CT – deductibility of delisting costs
Are the costs of delisting / taking a company private an allowable expense for Corporation Tax?
This was the question in a recent tax case concerning a haulage and vehicle rentals business which was listed on the London Stock Exchange in 1988. The flotation was not a success for a number of reasons including poor liquidity of the shares. In mid 2000 the business was delisted and reverted back to private company status.
The Tribunal examined whether the costs of the delisting from the Stock Exchange were deductible in computing the Corporation Tax profits for the year ending 31 December 2000. The costs in question amounted to over £400k consisting mainly of professional fees, the greater part of which were fees paid to the advisers to the independent directors.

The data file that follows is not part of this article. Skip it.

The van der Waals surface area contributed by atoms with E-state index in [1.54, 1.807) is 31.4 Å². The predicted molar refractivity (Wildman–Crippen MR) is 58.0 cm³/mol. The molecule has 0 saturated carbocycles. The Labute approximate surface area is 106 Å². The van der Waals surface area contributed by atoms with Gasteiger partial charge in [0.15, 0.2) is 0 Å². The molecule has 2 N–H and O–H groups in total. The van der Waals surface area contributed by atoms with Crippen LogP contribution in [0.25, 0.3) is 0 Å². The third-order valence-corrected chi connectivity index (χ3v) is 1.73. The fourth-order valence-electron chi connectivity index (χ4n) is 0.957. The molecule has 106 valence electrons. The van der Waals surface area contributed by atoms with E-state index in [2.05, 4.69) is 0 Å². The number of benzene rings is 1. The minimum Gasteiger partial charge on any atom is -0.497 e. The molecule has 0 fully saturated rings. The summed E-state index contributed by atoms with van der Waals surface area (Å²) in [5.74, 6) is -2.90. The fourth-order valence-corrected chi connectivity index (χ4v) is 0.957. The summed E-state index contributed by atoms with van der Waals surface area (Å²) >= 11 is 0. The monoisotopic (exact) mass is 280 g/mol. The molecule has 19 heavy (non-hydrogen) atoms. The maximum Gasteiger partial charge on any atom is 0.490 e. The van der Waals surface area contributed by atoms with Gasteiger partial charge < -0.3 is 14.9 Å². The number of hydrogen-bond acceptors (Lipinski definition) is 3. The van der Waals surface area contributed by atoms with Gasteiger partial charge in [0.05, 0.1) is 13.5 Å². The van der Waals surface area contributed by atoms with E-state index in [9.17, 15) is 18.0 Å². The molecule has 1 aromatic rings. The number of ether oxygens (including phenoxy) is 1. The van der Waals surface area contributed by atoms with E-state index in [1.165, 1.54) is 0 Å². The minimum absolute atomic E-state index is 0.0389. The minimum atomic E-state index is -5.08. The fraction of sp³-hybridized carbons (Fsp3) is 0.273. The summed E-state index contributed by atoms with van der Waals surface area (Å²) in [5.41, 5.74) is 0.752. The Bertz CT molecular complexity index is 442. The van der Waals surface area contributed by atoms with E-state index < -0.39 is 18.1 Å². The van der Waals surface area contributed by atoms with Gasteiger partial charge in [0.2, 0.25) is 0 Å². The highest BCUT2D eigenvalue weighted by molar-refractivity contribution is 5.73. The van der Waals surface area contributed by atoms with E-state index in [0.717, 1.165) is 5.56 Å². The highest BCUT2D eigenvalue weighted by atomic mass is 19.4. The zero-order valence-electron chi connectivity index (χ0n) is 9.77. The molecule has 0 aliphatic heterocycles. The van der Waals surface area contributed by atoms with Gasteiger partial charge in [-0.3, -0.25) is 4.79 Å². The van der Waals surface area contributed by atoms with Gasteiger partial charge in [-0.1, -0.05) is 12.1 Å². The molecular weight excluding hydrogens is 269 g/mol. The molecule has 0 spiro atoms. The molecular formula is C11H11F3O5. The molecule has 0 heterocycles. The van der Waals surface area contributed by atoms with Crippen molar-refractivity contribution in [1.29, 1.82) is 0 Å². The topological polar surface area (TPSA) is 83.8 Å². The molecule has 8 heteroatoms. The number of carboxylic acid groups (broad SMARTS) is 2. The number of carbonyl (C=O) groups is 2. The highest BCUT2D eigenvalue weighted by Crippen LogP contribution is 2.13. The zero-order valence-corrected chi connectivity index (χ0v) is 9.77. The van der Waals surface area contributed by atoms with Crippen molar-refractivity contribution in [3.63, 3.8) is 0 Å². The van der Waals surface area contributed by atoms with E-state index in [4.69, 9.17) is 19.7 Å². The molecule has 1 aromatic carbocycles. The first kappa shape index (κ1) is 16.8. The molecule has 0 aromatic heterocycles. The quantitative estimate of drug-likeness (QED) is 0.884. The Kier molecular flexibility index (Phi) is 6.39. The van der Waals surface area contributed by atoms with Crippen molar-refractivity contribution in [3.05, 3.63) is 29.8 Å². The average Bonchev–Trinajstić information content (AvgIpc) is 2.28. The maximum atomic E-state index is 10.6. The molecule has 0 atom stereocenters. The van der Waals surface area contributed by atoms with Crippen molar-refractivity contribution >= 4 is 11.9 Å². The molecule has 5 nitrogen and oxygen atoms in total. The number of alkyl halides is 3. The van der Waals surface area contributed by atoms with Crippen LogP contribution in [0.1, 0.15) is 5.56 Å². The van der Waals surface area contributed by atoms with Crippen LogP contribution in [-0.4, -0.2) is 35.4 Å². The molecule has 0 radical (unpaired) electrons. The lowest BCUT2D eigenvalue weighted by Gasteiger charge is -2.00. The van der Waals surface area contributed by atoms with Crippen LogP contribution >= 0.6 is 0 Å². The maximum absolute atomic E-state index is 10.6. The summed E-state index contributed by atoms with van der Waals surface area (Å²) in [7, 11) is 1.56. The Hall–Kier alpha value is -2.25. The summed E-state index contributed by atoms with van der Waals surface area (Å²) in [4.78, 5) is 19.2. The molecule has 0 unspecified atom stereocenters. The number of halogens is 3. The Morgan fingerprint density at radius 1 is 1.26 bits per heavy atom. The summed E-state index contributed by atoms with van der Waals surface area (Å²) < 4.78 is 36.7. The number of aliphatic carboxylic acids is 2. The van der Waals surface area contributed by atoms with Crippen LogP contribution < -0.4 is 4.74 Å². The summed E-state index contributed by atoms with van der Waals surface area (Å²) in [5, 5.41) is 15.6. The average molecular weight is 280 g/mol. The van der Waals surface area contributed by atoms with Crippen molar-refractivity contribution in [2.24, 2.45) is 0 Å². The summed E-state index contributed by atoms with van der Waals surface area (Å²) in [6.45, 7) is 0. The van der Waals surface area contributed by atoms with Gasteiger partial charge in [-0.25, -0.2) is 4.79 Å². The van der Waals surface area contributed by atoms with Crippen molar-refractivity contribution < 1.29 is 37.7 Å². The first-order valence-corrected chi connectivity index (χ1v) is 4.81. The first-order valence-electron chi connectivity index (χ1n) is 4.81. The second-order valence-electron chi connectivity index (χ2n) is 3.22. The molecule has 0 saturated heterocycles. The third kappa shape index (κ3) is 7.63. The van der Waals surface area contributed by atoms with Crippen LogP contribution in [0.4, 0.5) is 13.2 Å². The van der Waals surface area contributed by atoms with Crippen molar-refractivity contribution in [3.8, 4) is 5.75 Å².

Both the taxpayer and HMRC agreed that the company was a trading company and both parties also agreed it would be theoretically possible to be both a trading company and an investment company at the same time. The Tribunal Judge, after examining the facts, confirmed that the company was in reality engaged in trade and concluded “that it is not an investment company within the meaning of s130, and on that ground alone the appeal must accordingly fail”.
The Judge also ruled on the point of whether the costs were expenses of management if contrary to his initial findings the business was to be regarded as an investment company. The appeal would also ultimately have been dismissed on these grounds.